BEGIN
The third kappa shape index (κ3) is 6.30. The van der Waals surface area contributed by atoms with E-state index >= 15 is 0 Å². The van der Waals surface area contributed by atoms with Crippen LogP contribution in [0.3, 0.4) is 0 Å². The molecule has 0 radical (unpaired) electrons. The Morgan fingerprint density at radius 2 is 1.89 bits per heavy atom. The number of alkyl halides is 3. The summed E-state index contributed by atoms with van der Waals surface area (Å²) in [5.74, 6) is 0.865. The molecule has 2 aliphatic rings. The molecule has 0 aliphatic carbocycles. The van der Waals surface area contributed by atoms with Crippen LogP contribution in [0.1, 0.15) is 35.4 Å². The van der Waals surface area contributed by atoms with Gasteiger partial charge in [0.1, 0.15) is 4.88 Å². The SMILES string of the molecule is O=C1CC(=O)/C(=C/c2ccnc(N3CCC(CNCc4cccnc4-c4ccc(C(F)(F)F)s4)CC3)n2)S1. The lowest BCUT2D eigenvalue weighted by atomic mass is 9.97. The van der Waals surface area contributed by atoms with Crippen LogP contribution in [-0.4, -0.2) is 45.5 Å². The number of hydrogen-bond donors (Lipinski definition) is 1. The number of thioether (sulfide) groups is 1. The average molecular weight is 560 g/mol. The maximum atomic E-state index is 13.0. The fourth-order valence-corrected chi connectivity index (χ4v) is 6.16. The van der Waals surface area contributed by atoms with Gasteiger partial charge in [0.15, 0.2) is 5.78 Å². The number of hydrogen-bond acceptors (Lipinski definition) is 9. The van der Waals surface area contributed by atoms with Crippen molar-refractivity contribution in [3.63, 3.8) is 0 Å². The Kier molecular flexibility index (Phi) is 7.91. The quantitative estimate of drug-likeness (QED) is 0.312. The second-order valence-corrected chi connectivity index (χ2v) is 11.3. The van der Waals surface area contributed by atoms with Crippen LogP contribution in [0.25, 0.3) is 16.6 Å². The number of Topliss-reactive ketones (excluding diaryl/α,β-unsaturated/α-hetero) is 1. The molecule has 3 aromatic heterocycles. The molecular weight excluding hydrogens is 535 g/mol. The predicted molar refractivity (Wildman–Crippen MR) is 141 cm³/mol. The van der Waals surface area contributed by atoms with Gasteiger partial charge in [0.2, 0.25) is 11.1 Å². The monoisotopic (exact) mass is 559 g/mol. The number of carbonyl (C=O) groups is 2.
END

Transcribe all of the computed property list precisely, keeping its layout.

The third kappa shape index (κ3) is 6.30. The van der Waals surface area contributed by atoms with E-state index >= 15 is 0 Å². The van der Waals surface area contributed by atoms with Crippen LogP contribution in [0.3, 0.4) is 0 Å². The molecule has 0 radical (unpaired) electrons. The Morgan fingerprint density at radius 2 is 1.89 bits per heavy atom. The number of alkyl halides is 3. The summed E-state index contributed by atoms with van der Waals surface area (Å²) in [5.74, 6) is 0.865. The molecule has 2 aliphatic rings. The molecule has 0 aliphatic carbocycles. The van der Waals surface area contributed by atoms with Crippen LogP contribution in [0.1, 0.15) is 35.4 Å². The van der Waals surface area contributed by atoms with Gasteiger partial charge in [0.1, 0.15) is 4.88 Å². The SMILES string of the molecule is O=C1CC(=O)/C(=C/c2ccnc(N3CCC(CNCc4cccnc4-c4ccc(C(F)(F)F)s4)CC3)n2)S1. The lowest BCUT2D eigenvalue weighted by atomic mass is 9.97. The van der Waals surface area contributed by atoms with Crippen LogP contribution in [-0.4, -0.2) is 45.5 Å². The number of hydrogen-bond donors (Lipinski definition) is 1. The number of thioether (sulfide) groups is 1. The average molecular weight is 560 g/mol. The maximum atomic E-state index is 13.0. The fourth-order valence-corrected chi connectivity index (χ4v) is 6.16. The van der Waals surface area contributed by atoms with Gasteiger partial charge in [0.15, 0.2) is 5.78 Å². The number of hydrogen-bond acceptors (Lipinski definition) is 9. The van der Waals surface area contributed by atoms with Crippen molar-refractivity contribution in [3.63, 3.8) is 0 Å². The Kier molecular flexibility index (Phi) is 7.91. The quantitative estimate of drug-likeness (QED) is 0.312. The second-order valence-corrected chi connectivity index (χ2v) is 11.3. The van der Waals surface area contributed by atoms with Crippen LogP contribution in [0.25, 0.3) is 16.6 Å². The number of Topliss-reactive ketones (excluding diaryl/α,β-unsaturated/α-hetero) is 1. The molecule has 3 aromatic heterocycles. The molecular weight excluding hydrogens is 535 g/mol. The predicted molar refractivity (Wildman–Crippen MR) is 141 cm³/mol. The van der Waals surface area contributed by atoms with Gasteiger partial charge in [0.2, 0.25) is 11.1 Å². The monoisotopic (exact) mass is 559 g/mol. The number of carbonyl (C=O) groups is 2.